July 2010


Film culture in the making
July 2010




The gala opening ceremony of the Mahinda Rajapaksa National Tele-Cinema Park

Words: Prasadini Nanayakkara

At the southeastern coastal area of the island, Hambantota boasts the salt capital of Sri Lanka along with diverse surroundings of paddy fields, wildlife parks and pristine coastlines. Now it can also lay claim to the country's very first tele-cinema park, Ranmihitenna (golden earth) past the Tissamaharamaya town.

The creation of a haven for filmmakers and television producers, with all functional requirements under "one roof", was a concept introduced by President Mahinda Rajapaksa.

The first of its kind in the country, the first phase of the project was opened on March 30, 2010 and the completion of the following two phases is tentatively set for the end
of 2011.

Named as the Mahinda Rajapaksa National Tele-Cinema Park (MRNTCP), this mammoth project commenced almost two years ago, in October 2008. Following the completion of phase one, the park's doors were opened to the public and filmmakers to witness its current offerings. Hambantota, although a four to five hour's drive from the commercial capital of Colombo, at present fits the bill as the ideal location. A 235-acre state owned land was available here and its natural scenic surroundings and many key locations just a stone's throw away added to its benefits. Simply put, this massive undertaking under the purview of the Ministry of Mass Media and Information aims to benefit the local cinema industry with the long-term goal of developing the park as an internationally recognised filming location.

Currently many filmmakers and producers resort to mobilising to a variety of locations throughout the island and even overseas including for post-production work such as film editing. Ranmihithenne would be an all in one solution from customised set designs, to natural filming locations offered by the immediate surroundings, to studios and editing equipment, to high-end accommodation and even a cinema library among a range of other required facilities. "The cost of living here is lower than in other parts of the country. Even for adjoining countries, the cost of food and transport offered here is comparatively competitive," says W. B. Ganegala, Secretary to the Ministry of Mass Media and Information who is also the Chairman of the tele-cinema park project. "With the construction and completion of the Hambantota port, Mattala International Airport and the Southern Highway the place will become more accessible and a very commercial area," he says of the impending benefits and conveniences the location would offer. What's more with nine months of the year devoid of heavy rainfall the region allows for uninhibited filming for long periods.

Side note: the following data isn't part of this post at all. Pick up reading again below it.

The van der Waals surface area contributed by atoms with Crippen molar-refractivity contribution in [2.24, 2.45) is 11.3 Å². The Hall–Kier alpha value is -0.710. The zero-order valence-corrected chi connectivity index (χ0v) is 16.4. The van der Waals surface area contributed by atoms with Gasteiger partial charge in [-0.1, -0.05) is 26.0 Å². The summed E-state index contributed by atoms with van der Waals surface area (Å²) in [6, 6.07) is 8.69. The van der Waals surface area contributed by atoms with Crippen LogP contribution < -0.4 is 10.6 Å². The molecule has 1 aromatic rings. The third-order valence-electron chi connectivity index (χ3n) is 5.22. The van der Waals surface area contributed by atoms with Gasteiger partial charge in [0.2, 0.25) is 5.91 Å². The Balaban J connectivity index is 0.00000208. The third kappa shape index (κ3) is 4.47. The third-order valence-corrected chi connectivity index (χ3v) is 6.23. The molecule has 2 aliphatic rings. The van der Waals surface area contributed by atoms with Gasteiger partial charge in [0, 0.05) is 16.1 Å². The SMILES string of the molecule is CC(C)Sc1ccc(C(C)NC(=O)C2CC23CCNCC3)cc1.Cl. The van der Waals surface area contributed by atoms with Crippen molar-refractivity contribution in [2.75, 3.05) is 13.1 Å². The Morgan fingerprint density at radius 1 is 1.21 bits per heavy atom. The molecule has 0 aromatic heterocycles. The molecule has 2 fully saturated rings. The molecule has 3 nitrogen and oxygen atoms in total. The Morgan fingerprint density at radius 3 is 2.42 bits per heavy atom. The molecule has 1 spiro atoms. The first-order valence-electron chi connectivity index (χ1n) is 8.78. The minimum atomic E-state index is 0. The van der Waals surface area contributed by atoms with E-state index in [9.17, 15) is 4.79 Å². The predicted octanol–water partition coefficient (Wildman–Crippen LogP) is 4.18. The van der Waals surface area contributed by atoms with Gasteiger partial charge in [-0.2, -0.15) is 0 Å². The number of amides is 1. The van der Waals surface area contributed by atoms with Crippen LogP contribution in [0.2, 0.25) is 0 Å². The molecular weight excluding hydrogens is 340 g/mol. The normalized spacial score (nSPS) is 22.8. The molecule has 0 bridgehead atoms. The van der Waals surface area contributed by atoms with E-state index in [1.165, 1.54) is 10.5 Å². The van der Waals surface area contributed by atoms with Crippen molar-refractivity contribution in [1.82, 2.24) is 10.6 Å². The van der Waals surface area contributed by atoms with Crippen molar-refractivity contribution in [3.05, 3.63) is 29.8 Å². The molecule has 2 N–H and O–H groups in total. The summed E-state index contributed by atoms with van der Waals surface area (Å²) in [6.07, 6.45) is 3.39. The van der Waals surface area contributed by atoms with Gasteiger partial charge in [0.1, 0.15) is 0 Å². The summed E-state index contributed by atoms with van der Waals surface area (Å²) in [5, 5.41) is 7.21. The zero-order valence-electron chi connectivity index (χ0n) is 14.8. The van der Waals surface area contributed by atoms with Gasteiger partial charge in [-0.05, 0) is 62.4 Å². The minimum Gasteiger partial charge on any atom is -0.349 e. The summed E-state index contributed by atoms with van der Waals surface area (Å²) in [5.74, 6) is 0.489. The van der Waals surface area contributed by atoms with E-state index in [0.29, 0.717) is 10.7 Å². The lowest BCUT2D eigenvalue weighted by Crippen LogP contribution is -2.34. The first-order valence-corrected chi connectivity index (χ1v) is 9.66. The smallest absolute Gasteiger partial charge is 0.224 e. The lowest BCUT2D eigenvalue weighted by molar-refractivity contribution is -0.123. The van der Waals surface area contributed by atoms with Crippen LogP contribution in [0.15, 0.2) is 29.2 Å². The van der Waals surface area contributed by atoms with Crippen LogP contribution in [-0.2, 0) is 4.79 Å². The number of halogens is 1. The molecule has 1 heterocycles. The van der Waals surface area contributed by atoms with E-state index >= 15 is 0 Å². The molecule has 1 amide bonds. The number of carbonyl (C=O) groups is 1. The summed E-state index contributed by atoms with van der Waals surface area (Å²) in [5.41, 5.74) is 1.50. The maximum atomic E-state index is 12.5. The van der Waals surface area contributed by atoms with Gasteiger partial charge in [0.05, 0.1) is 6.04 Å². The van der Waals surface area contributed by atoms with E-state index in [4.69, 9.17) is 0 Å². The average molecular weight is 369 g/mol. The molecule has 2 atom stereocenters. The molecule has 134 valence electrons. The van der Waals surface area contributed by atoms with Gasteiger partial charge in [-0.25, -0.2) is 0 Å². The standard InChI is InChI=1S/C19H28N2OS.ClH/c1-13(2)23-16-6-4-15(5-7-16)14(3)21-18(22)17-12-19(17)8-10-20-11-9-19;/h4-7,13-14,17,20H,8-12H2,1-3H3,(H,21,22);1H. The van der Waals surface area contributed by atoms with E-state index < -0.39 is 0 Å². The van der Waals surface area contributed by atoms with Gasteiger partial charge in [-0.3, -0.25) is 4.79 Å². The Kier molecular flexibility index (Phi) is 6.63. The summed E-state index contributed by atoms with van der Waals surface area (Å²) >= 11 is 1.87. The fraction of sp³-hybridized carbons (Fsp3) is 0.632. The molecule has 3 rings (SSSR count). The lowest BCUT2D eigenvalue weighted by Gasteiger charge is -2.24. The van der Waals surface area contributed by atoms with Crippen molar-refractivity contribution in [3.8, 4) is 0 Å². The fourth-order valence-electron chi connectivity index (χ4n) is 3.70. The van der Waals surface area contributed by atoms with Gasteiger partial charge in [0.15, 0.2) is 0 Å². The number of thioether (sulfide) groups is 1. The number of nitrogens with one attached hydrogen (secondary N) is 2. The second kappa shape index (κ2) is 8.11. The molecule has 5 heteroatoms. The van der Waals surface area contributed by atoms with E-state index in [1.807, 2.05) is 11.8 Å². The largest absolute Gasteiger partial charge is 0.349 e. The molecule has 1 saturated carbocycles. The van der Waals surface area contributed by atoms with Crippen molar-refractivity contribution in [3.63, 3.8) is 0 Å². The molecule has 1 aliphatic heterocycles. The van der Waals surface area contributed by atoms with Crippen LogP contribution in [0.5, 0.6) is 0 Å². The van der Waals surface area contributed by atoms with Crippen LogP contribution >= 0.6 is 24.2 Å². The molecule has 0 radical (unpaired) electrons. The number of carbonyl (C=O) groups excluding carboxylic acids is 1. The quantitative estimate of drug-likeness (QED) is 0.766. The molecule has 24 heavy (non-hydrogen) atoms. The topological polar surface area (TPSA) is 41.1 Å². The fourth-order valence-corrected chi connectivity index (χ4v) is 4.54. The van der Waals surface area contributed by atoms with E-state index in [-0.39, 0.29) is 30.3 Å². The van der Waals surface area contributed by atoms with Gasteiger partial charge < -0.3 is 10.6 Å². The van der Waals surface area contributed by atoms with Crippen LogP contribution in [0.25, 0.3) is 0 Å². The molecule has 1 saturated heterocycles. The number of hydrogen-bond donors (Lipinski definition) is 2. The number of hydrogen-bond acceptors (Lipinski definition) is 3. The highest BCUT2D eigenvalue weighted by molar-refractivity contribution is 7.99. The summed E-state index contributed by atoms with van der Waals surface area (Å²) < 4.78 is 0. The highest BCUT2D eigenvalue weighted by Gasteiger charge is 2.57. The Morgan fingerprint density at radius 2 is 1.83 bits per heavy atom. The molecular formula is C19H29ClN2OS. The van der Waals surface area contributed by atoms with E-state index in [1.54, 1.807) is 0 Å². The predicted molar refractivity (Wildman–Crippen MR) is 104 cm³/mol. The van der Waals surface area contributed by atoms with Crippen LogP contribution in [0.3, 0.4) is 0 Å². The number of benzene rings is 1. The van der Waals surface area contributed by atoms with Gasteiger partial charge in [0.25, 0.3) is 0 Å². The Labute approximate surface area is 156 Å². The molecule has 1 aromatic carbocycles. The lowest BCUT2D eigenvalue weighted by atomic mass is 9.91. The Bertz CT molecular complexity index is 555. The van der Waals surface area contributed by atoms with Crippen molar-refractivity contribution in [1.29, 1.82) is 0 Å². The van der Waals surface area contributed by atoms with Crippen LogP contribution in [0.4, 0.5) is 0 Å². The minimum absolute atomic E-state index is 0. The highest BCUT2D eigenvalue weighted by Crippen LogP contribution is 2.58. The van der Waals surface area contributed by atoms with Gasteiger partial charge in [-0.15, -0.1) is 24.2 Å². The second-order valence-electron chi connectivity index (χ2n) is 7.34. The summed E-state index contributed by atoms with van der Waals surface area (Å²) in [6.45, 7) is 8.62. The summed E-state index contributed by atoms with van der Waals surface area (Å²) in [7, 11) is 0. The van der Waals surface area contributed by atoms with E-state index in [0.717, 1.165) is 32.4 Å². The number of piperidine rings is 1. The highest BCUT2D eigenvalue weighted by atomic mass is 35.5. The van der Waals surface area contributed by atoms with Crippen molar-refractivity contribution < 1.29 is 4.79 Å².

The phase one comprising only of 60-70 acres already meets a multitude of needs on its completion. Entering through the wide gates to the park, a large monument symbolising the film industry greets the visitor. Throughout its vast expanse are separate complexes that meet both personal and professional needs. An airy restaurant and varied modes of accommodation attend to personal comforts. For instance secluded chalets would be suitable for scriptwriters seeking the quiet, aside from the double rooms and dormitories, for actors and crewmembers. Furthermore, seminar halls have been built within these premises where the directors, producers and actors can congregate for discussions. The studio is state-of-the-art with the 100ft long green screen, the largest in Asia and is designed to shoot three films at the same time. Complete with 36 light bars it is the largest in the country. Other features of interest include a costume hall in the making which would house a portfolio of costumes to cater to different periods be it contemporary or colonial attire, a modern administrative complex, a cinema library still in progress, communication facilities and a training centre. To further enhance the convenience for the visiting film crews, a model bank would be developed of names and listings of available human resources from the local communities in the vicinity. They can be cast as film extras and other roles in films, which would serve to enrich the livelihoods of the communities as well. Furthermore, the building complexes also include a series of spaces to rent out for companies to provide filming equipment.